June 20th: Blessed Thomas Whitbread and BL John Fenwick, SJ

June 20th: Blessed Thomas Whitbread and BL John Fenwick, SJ

BL Thomas Whitbread:
Born: circa 1618
Died : June 20, 1679
Beatified : December 15, 1929

BL John Fenwick:
Born: circa 1626
Died : June 20, 1679
Beatified : December 15, 1929

Fr Thomas Whitbread, the provincial superior of the English Jesuits, Frs John Fenwick, William Harcourt, John Gavan and Anthony Turner, the martyrs of England, were falsely accused of plotting to assassinate King Charles III and overthrow the government. They were the innocent victims of a plot hatched by the infamous Titus Oates whom the provincial had refused to accept into the Society. Oates sought revenge and began to plot against the Jesuits and succeeded.

Thomas Whitbread was a native of Essex but he attended the Jesuit College at Saint-Omer in Flanders. He entered the Society in 1635 and was ordained in 1645. Two years later he returned to England and enjoyed a fruitful apostolate of more than 30 years. In 1678, during the first year of his term as provincial superior of the Jesuits in England, Fr Whitbread visited the communities on the continent that trained Catholics from England. At Saint-Omer he encountered Titus Oates, a student at that school who asked the provincial to admit him into the Society of Jesus. Oates, a deposed Anglican minister who converted to Catholicism and studied at the English College in Valladolid, Spain was not accepted by Fr Whitbread who also ordered him to be expelled from Saint-Omer because of unsatisfactory behavior there. Oates returned to London where he joined forces with Israel Tonge, who harbored suspicions of the Jesuits’ plotting against the king. Tonge and Oates invented the story of a plot by the Jesuits to assassinate the king, overthrow the government and re-establish the Catholic religion. They were able to present this accusation to the king in mid-August, 1678, but he did not find it credible. So Oates fabricated more details and presented the revised accusation to the king’s privy council on September 27, setting into motion a deadly chain of events.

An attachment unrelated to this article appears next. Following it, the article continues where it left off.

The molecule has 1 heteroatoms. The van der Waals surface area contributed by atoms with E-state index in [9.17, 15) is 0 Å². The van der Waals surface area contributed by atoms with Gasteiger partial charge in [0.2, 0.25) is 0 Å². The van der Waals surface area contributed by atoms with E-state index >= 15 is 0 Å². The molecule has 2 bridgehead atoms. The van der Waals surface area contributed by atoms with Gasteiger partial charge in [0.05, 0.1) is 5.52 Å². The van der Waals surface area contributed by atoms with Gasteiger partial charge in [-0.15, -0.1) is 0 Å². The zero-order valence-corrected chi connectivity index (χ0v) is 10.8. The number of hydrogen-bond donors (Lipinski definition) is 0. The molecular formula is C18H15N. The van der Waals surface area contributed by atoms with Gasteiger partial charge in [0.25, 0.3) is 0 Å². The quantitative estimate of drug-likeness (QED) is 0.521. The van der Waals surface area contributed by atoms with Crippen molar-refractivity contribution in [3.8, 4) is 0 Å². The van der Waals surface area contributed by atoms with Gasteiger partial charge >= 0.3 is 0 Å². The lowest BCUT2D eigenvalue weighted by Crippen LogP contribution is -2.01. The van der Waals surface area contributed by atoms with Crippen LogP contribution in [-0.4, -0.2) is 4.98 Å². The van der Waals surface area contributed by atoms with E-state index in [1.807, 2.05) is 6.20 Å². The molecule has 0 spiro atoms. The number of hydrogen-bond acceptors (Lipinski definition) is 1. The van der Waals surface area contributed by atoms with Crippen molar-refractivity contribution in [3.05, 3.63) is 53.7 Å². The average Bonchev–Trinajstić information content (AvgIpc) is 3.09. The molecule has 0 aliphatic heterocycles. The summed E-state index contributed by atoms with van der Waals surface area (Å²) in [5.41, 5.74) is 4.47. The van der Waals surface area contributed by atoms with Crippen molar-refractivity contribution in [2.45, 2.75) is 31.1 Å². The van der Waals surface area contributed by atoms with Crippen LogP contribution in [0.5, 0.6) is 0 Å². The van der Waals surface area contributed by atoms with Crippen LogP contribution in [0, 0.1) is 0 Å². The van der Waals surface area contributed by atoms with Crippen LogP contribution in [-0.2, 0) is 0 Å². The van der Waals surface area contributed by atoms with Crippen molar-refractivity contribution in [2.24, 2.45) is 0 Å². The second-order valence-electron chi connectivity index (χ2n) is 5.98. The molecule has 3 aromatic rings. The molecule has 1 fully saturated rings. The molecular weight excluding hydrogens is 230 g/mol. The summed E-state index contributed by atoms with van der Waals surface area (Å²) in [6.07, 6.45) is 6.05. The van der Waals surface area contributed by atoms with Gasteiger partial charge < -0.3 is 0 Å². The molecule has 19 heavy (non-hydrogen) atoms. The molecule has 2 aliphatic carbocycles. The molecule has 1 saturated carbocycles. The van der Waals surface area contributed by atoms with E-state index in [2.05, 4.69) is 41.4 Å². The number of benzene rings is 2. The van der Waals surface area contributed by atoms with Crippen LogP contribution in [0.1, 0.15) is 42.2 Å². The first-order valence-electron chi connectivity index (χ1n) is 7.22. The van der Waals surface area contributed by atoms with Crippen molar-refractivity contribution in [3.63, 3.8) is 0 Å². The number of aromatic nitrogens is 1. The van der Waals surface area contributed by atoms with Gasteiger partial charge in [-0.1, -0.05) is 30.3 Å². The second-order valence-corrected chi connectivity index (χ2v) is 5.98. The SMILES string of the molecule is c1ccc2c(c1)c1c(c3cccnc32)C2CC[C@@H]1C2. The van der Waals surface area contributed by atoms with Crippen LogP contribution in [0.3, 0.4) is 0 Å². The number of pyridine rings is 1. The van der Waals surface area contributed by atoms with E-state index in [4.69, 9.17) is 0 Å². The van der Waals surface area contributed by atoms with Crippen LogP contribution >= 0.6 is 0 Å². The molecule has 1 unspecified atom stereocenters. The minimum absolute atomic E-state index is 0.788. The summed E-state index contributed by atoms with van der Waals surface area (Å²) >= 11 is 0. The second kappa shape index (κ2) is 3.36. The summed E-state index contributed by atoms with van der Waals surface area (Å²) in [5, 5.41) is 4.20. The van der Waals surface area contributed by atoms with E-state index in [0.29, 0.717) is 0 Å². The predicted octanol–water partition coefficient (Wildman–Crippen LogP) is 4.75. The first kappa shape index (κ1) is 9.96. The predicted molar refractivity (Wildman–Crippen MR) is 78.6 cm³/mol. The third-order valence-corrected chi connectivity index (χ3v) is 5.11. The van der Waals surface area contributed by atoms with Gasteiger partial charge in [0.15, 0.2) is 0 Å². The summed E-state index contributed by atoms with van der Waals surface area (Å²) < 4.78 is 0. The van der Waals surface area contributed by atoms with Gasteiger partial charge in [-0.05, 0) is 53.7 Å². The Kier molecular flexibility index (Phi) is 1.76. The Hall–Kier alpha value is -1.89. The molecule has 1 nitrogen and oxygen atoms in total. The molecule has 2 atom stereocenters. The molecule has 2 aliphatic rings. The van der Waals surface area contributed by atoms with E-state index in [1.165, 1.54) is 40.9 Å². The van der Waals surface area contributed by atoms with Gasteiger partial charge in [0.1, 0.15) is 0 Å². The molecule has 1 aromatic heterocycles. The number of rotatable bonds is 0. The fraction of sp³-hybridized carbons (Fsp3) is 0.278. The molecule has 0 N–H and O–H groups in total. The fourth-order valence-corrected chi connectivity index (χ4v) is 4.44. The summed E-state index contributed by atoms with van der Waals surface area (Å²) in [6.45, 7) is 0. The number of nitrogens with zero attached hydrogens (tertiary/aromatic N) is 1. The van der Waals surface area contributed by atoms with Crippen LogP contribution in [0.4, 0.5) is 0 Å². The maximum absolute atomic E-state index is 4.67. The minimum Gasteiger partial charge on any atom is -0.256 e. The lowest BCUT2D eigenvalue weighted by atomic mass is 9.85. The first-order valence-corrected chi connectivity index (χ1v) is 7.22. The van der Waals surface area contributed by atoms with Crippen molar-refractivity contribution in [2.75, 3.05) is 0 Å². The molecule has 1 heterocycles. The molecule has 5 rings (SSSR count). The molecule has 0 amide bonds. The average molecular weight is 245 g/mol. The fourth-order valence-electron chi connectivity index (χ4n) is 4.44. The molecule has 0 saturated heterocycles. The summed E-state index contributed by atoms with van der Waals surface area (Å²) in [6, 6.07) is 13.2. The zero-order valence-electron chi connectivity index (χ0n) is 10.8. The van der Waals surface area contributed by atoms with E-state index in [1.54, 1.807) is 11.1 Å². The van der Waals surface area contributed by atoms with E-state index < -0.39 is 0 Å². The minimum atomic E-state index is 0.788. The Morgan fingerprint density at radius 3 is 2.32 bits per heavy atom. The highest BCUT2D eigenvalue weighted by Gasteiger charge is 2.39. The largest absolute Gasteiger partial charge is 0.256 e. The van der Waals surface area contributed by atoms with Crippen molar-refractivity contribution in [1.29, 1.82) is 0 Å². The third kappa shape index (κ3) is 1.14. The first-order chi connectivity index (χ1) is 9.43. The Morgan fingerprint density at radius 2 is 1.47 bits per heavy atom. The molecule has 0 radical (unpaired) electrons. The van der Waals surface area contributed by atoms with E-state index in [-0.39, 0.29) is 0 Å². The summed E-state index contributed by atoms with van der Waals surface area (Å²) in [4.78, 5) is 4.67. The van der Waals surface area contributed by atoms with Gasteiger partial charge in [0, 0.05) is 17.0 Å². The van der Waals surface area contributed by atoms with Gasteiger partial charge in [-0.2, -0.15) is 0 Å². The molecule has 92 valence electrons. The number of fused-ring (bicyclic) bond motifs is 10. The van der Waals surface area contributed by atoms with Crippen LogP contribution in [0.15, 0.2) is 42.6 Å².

Meanwhile, the wild accusations Oates made fanned a flame of fear that made people hysterical with tales of Irish and French Catholic conspirators crouching in cellars ready to jump out and slit the throats of good Protestant subjects of the king. The general outcry was enormous; before it ran its course, some 35 innocent people had been executed; hundreds more perished in prison, some of them victims of the plague.

John Fenwick’s family name was Caldwell and he was born in Durham. As his parents were Protestants he was raised in that established religion. While growing into manhood he studied the religious differences in England and when he was convinced of the truth of the Catholic faith, embraced it. His parents evicted him from their home when they were unable to talk him out of his new religion. Alone he travelled to the Jesuit College in Saint-Omer in 1654 and studied seriously. On September 28, 1656, at twenty-eight he entered the Jesuit novitiate at Watten. After his philosophical and theological studies at Liege, he was ordained in 1664. He returned to Saint-Omer College and was the college procurator until he was sent on the English mission in 1674. He was stationed in London and served as the college procurator until his arrest on September 28, 1678.